N Korea video shows submarine attack plan on Washington

North Korea depicts its imagined submarine attack on Washington in new propaganda video

Photo by: Reuters
Photo by: Reuters

North Korean leader Kim Jong Un smiles with military officers as he observes a military drill at an unknown location on March 25, 2016.

North Korea released its new propaganda video on Saturday, called “Last Chance”, showing a submarine-launched nuclear missile tearing down Washington and concluding with the US flag in flames.

The four minute video gives a short summary of the history of US-Korean relations and ends with a digitally manipulated sequence depicting a missile surging through clouds, swerving back to the earth and slamming into the road in front of Washington’s Lincoln Memorial.

The US Capitol building explodes following the attack in the video and a message flashes up on the screen in Korean, "If US imperialists budge an inch toward us, we will immediately hit them with nuclear (weapons)."

The video was released on North Korea’s propaganda website DPRK Today and shows images from the Korean War, the capture of US spy ship Pueblo in 1968 and the first crisis over North Korea’s nuclear programme in the early 1990s.

North Korea always reacts strongly to the annual South-US military exercises, which it sees as provocative rehearsals for invasion.

In recent weeks, Pyongyang has increased its rhetorical ante with near daily threats of nuclear and conventional strikes against the South and the US mainland in response to large-scale South-US war games.

On Wednesday, it warned of a "miserable end" facing Park Geun-Hye, with its artillery units standing ready to turn the presidential Blue House in Seoul into a "sea of flames and ashes."

Artillery pieces are seen being fired during a military drill at an unknown location on March 25, 2016. (Reuters)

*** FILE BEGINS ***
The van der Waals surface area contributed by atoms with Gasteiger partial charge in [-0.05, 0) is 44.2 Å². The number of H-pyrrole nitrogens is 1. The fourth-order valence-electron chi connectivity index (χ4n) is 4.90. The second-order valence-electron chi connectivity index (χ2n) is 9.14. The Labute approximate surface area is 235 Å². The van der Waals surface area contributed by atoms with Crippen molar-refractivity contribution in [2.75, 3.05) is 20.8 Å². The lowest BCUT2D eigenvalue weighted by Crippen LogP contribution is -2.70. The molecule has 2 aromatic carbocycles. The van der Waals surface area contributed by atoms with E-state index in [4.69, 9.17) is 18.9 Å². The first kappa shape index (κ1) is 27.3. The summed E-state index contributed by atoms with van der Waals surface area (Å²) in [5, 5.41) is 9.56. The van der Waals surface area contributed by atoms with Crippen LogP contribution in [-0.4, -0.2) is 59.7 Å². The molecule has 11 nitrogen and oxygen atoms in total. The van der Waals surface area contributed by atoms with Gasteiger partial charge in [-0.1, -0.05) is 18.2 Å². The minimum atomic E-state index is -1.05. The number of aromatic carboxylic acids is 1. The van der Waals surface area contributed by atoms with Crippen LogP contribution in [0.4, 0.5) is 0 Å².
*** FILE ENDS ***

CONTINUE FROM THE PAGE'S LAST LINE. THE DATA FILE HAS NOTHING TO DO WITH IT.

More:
The threats later turned personal and North Korean leader Kim Jong-Un watched a live-fire long-range artillery drill simulating a strike on the official residence of his South Korean counterpart Park Geun-Hye on Friday.

Tensions between South and North Korea have been escalating since Pyongyang carried out its fourth nuclear test in January and a satellite rocket launch a month later that was widely considered as a distinguished ballistic missile test.

North Korea’s fourth nuclear test in January saw the UN Security Council, backed by Pyongyang's main ally China, impose its harshest sanctions to date over the North's nuclear weapons programme.

North Korea has been pushing to acquire submarine-launched ballistic missile (SLBM) capability which would take its nuclear strike threat to a new level, allowing deployment far beyond the Korean peninsula and the potential to retaliate in the event of a nuclear attack.

North Korea carried out a number of what it says were successful tests of a SLBM.

However, experts questioned the veracity of those tests, suggesting Pyongyang had gone little further than a “pop-up” test from a submerged platform.



TRTWorld and agencies